* Cited by examiner, † Cited by third party
Publication number Priority date Publication date Assignee Title
US7916985B2 (en) * 2007-02-19 2011-03-29 Kla-Tencor Corporation Integrated visible pilot beam for non-visible optical waveguide devices

Citations (16)

* Cited by examiner, † Cited by third party
Publication number Priority date Publication date Assignee Title
US5617207A (en) * 1990-04-23 1997-04-01 Commonwealth Scientific And Industrial Research Organisation Appartatus and method for measuring a change in an energy path length
US6485413B1 (en) * 1991-04-29 2002-11-26 The General Hospital Corporation Methods and apparatus for forward-directed optical scanning instruments
US20030156296A1 (en) * 2000-03-23 2003-08-21 Mark Englund Method and apparatus for estimating chromatic dispersion in fibre bragg gratings
US20030174339A1 (en) * 2002-02-14 2003-09-18 Feldchtein Felix I. Method for studying a sample and optical interferometer for doing the same
US20040076390A1 (en) * 2000-07-10 2004-04-22 Dong Yang Victor Xiao Method and apparatus for high resolution coherent optical imaging
US6847454B2 (en) * 2001-07-16 2005-01-25 Scimed Life Systems, Inc. Systems and methods for processing signals from an interferometer by an ultrasound console
US20050035295A1 (en) * 2003-06-06 2005-02-17 Brett Bouma Process and apparatus for a wavelength tuning source
US20060195019A1 (en) * 2004-10-05 2006-08-31 Agency For Science, Technology And Research Microprobe for 3D bio-imaging, method for fabricating the same and use thereof
US20070024869A1 (en) * 2001-10-18 2007-02-01 Isaac Ostrovsky Diffraction Grating Based Interferometric Systems And Methods
US20070115476A1 (en) * 2005-07-08 2007-05-24 Feldchtein Felix I Common path frequency domain optical coherence reflectometry/tomography device
US20070171425A1 (en) * 2006-01-23 2007-07-26 Zygo Corporation Interferometer system for monitoring an object
US20080049229A1 (en) * 2006-08-22 2008-02-28 Feldchtein Felix I Common path time domain optical coherence reflectometry/tomography device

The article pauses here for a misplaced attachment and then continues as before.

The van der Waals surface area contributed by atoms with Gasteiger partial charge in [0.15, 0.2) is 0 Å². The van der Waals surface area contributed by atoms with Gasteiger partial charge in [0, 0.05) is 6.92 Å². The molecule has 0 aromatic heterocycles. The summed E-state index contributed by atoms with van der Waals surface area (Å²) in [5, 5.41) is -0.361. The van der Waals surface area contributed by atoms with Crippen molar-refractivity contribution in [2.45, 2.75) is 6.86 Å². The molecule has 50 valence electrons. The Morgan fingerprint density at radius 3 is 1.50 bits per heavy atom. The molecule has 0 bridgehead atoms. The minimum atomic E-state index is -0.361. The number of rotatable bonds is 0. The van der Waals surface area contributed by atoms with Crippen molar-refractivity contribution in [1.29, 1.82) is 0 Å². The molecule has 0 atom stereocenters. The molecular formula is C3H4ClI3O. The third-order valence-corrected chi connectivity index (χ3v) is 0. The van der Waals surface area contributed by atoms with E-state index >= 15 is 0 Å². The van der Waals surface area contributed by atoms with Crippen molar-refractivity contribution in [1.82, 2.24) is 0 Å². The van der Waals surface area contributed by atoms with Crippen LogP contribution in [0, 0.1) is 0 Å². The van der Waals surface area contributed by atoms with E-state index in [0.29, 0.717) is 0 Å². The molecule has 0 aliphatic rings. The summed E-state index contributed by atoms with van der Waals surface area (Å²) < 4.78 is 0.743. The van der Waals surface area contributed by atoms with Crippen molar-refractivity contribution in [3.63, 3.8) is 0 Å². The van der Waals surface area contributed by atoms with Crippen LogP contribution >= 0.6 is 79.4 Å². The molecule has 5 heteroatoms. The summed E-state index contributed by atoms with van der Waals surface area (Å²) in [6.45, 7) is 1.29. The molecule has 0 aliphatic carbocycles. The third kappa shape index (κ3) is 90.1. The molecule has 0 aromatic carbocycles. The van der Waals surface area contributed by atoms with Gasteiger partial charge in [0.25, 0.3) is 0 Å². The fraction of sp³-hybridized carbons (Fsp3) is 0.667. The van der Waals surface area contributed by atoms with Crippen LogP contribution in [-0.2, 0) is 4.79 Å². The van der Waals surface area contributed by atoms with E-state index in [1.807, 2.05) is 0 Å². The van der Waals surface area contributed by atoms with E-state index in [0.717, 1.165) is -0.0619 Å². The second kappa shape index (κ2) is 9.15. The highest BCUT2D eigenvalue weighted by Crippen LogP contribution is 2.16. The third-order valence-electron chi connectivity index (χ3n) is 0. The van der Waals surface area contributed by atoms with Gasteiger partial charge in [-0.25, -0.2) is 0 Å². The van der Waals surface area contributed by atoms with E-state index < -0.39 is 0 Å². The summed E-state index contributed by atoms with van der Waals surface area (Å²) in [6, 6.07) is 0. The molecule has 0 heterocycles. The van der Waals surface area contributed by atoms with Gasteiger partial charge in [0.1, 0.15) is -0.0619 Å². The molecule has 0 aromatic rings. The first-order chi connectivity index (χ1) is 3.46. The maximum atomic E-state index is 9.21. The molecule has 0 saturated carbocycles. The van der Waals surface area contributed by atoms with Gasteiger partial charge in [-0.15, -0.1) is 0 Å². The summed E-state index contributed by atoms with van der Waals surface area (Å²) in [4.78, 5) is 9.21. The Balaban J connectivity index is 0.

US20080055603A1 (en) * 2006-09-06 2008-03-06 Amazeen Paul G Common path systems and methods for frequency domain and time domain optical coherence tomography using non-specular reference reflection and a delivering device for optical radiation with a partially optically transparent non-specular reference reflector
US20080062429A1 (en) * 2006-09-12 2008-03-13 Rongguang Liang Low coherence dental oct imaging
US20080118886A1 (en) * 2006-11-21 2008-05-22 Rongguang Liang Apparatus for dental oct imaging
US20090131800A1 (en) * 2007-11-15 2009-05-21 Carestream Health, Inc. Multimodal imaging system for tissue imaging

Family Cites Families (9)

* Cited by examiner, † Cited by third party
Publication number Priority date Publication date Assignee Title
US5223967A (en) * 1986-06-11 1993-06-29 Mcdonnell Douglas Corporation Secure communications system
US6580850B1 (en) * 2000-11-24 2003-06-17 Applied Wdm, Inc. Optical waveguide multimode to single mode transformer
US7283694B2 (en) * 2001-10-09 2007-10-16 Infinera Corporation Transmitter photonic integrated circuits (TxPIC) and optical transport networks employing TxPICs
US7355716B2 (en) * 2002-01-24 2008-04-08 The General Hospital Corporation Apparatus and method for ranging and noise reduction of low coherence interferometry LCI and optical coherence tomography OCT signals by parallel detection of spectral bands
JP2003244102A (en) * 2002-02-20 2003-08-29 Hitachi Ltd Optical band constriction transmitting apparatus and optical residual sideband transmitting apparatus